Proxy Traffic: What it is and How Can you Detect and Stop It


Online fraudsters have to be stealthy if they want to get away with ad fraud, form jacking, web scraping, or other malicious actions. In order to overcome the multiple security checks that many websites have in place, these bad actors must mimic the behaviors of legitimate site visitors. 

One of the most popular ways for fraudsters, botnets, and hackers alike to do this is to use a proxy, which allows them to disguise their true identity and pose as harmless traffic from another, less suspicious server or geolocation.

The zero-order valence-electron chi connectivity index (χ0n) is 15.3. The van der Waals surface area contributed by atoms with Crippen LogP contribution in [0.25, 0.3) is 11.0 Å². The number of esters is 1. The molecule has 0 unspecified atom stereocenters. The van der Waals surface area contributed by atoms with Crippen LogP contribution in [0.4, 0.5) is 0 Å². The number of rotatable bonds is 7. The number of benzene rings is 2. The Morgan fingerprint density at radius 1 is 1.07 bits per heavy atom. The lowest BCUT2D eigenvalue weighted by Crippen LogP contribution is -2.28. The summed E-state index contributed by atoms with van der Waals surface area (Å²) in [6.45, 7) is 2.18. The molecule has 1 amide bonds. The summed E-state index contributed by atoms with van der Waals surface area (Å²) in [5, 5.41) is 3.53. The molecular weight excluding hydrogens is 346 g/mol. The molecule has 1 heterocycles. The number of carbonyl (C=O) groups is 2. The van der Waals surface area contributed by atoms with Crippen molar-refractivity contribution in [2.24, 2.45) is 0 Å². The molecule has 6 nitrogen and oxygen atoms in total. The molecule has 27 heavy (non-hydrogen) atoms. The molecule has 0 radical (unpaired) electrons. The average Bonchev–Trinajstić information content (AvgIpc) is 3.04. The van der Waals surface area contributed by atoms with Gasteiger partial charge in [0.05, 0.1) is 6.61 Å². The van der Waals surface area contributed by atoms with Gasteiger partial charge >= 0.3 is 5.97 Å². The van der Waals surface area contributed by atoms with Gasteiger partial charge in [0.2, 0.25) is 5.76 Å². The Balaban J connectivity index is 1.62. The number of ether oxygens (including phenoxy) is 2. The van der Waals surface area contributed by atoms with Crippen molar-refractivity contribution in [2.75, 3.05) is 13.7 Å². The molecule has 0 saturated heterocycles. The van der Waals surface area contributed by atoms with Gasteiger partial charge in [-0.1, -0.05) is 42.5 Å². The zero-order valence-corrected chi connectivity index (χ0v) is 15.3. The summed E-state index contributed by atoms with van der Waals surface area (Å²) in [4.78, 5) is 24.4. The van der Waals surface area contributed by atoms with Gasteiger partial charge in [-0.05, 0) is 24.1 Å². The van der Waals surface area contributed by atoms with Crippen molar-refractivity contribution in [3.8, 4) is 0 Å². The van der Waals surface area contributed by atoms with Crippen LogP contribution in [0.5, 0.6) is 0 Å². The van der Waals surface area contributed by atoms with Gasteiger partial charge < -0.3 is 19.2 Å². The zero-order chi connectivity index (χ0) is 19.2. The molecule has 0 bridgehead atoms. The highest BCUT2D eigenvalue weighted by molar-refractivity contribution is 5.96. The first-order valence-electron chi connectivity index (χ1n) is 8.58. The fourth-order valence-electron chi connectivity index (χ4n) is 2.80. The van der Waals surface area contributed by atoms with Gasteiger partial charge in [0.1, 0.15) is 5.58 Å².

But proxies are not inherently malicious. Just as real users may disable javascript, real users will also often use proxy services or VPNs to protect their privacy online. 

So, how can businesses tell if a proxy user on their site is a legitimate visitor or a fraudster? The first step is understanding what proxies are, how they work, and how to detect and block invalid proxy traffic. 

In this article, we’ll cover what proxies are, explain different types of proxy traffic, how fraudsters use it, the threats proxy traffic can pose, how you can determine whether or not proxy traffic is invalid, and how you can protect your go-to-market initiatives from invalid proxy traffic. 

11.3% of inbound traffic is fake or fraudulent. Download our Free State of Fake Traffic 2023 report to learn more.

What is a Proxy? 

A proxy is a tool designed to act as a middleman between devices. The proxy has its own IP address, which allows the user to obfuscate theirs, allowing them to mask their identity and location.